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x0x Turkey's memory: Ara Guler

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    [Read this article online with photographs: http://turkradio.us/k/araguler/ ] x0x Turkey s memory: Ara Guler By HALUK COBANOGLU One of a handful of master
    Message 1 of 1 , Feb 9, 2011
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      [Read this article online with photographs: http://turkradio.us/k/araguler/ ]

      x0x Turkey's memory: Ara Guler

      By HALUK COBANOGLU

      One of a handful of master photographers in the whole world, Ara
      Guler's photographs are like an illustrated encyclopedia of Turkey...

      Ara Guler is not a photojournalist who has spent his life chasing after
      daily events or following popular currents; instead his work is more
      like that of an archaeologist conducting digs to illuminate the future.

      Abidin Dino put it best when he said, "Ara wanted to preserve the image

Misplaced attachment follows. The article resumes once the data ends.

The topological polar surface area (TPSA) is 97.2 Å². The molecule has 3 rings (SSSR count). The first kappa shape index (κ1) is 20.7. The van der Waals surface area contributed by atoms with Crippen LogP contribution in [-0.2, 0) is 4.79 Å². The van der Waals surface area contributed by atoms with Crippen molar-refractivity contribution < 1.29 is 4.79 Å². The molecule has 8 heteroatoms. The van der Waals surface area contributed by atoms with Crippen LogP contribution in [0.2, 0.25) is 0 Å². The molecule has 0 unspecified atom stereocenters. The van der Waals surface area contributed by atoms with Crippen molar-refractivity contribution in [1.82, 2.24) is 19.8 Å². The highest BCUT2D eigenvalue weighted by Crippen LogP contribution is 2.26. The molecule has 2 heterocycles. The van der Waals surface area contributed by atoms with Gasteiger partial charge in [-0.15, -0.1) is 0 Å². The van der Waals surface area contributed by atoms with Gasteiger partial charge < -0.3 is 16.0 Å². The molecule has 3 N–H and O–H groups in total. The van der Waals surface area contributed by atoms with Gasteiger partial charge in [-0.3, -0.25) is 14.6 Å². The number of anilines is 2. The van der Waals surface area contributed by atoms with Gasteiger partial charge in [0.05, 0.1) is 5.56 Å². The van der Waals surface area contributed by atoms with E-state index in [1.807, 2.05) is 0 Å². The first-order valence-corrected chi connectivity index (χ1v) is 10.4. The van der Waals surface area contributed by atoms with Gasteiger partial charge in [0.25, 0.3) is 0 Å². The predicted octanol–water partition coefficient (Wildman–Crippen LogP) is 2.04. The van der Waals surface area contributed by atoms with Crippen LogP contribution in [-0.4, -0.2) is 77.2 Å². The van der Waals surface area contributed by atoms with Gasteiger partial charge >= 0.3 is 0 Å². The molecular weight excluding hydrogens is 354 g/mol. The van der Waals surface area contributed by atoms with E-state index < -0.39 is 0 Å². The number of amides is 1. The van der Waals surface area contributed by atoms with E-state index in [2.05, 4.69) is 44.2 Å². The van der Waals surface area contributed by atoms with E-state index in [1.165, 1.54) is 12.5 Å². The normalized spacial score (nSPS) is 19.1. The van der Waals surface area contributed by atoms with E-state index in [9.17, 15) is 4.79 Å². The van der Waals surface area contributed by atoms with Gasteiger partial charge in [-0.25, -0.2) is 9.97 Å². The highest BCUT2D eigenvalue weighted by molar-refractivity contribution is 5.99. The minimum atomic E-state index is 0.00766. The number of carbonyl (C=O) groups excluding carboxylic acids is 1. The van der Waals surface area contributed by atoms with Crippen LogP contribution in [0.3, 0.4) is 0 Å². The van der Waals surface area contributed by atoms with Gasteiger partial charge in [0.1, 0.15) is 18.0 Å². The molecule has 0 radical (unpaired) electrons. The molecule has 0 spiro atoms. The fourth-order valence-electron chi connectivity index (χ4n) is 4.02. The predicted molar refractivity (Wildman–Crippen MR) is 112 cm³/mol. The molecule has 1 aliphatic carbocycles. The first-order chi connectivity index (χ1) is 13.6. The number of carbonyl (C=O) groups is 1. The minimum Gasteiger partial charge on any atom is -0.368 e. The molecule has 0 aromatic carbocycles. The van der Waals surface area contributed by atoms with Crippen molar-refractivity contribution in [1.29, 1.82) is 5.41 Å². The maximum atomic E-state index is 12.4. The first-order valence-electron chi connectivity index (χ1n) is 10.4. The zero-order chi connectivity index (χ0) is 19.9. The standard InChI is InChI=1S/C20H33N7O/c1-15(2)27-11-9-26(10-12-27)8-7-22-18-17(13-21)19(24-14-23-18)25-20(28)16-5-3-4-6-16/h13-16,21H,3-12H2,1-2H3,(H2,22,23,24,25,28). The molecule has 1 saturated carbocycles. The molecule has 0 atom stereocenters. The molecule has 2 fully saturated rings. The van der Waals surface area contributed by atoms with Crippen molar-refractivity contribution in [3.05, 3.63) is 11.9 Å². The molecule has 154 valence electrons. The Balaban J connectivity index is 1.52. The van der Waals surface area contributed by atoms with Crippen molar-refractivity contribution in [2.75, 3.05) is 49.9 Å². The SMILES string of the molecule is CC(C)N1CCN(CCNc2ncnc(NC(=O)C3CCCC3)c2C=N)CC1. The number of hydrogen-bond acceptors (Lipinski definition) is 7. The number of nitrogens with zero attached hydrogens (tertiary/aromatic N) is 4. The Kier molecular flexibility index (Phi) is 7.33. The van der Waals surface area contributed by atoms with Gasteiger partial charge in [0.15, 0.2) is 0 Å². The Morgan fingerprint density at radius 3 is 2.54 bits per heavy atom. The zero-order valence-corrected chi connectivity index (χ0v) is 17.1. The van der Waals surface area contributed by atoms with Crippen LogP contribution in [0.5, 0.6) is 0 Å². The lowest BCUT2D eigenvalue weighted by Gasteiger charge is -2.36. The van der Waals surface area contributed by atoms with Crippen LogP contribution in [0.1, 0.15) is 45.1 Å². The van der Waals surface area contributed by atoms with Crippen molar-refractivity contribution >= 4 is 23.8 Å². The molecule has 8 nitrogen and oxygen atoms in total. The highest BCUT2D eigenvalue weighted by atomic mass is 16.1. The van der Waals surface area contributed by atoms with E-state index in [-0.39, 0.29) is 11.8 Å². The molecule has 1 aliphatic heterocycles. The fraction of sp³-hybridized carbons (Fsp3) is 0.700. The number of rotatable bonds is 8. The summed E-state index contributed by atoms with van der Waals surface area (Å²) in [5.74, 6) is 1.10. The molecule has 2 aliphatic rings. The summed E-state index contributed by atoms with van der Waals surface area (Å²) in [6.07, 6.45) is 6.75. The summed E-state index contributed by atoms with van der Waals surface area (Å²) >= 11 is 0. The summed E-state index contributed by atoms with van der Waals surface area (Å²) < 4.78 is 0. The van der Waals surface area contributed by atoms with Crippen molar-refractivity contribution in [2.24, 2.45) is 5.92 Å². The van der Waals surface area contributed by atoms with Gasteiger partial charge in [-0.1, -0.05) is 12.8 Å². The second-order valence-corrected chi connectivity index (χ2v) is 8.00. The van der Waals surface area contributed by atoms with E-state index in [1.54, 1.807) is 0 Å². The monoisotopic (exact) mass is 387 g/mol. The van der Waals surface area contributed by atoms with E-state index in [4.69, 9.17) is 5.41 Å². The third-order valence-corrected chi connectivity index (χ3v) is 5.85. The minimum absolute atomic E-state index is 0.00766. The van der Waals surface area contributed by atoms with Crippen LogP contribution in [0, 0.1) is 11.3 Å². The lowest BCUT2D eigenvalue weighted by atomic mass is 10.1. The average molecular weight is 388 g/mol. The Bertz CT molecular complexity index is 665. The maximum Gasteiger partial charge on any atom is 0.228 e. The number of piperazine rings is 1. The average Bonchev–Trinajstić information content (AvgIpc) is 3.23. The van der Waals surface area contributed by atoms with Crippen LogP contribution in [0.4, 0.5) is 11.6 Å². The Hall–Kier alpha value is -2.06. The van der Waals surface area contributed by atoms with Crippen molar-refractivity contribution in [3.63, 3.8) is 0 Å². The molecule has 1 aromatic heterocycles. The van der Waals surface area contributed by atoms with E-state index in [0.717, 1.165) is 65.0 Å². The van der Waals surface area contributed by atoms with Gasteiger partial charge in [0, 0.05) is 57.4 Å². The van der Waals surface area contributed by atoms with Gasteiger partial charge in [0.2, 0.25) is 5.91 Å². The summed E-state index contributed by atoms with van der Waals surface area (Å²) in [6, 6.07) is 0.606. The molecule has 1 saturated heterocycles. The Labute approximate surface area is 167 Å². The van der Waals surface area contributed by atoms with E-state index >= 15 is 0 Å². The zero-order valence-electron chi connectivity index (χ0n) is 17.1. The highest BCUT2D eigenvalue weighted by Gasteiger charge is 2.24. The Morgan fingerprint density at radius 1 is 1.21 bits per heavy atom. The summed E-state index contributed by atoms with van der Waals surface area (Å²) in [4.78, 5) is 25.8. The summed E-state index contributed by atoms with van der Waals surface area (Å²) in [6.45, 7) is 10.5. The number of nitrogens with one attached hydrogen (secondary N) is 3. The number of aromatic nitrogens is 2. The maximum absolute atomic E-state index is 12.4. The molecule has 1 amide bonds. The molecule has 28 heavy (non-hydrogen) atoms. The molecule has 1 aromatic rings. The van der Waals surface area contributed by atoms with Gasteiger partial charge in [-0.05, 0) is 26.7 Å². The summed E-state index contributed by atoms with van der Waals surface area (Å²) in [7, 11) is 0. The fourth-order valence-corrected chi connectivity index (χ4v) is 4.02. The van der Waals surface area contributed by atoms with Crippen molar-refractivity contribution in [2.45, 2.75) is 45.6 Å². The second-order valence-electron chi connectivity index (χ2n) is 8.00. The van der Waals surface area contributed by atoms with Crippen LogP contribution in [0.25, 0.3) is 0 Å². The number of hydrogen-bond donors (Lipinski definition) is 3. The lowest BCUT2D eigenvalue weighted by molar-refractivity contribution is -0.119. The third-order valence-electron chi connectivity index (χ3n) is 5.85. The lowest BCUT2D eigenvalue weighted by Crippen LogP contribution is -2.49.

of his country's people from oblivion. He had a surprising sense of
      responsibility, as if he would be personally held to account if they
      were forgotten. What a tremendous effort, what self-sacrifice!" This
      creative man, whose work was once poohpoohed in his own country,
      already in those days had put his signature on a number of momentous
      shots that have gone down in world history. We can say of Ara Guler
      that he not only captured the things he saw in photographs, he actually
      created them anew by blending them in an idiom of his own invention. In
      his portraits in particular he seems to have recast his subjects in a
      new form by turning a wide-angle lens on people in an approach that had
      until then been considered taboo.

      This approach to portrait photography can be regarded as Ara Guler's
      contribution to the world photography tradition.

      THE SHADOW WITHIN

      Ara Guler's writing is as powerful as his photography. The writer Ara
      Guler was always held quietly in reserve, never allowed to upstage the
      photographer; and he was reconciled to staying in the wings. But
      whenever the writer within emerged from the shadows, the quality of the
      writing in his books was always consistent with that of the
      photographs. Ara Guler is also a stickler for principles. Always fair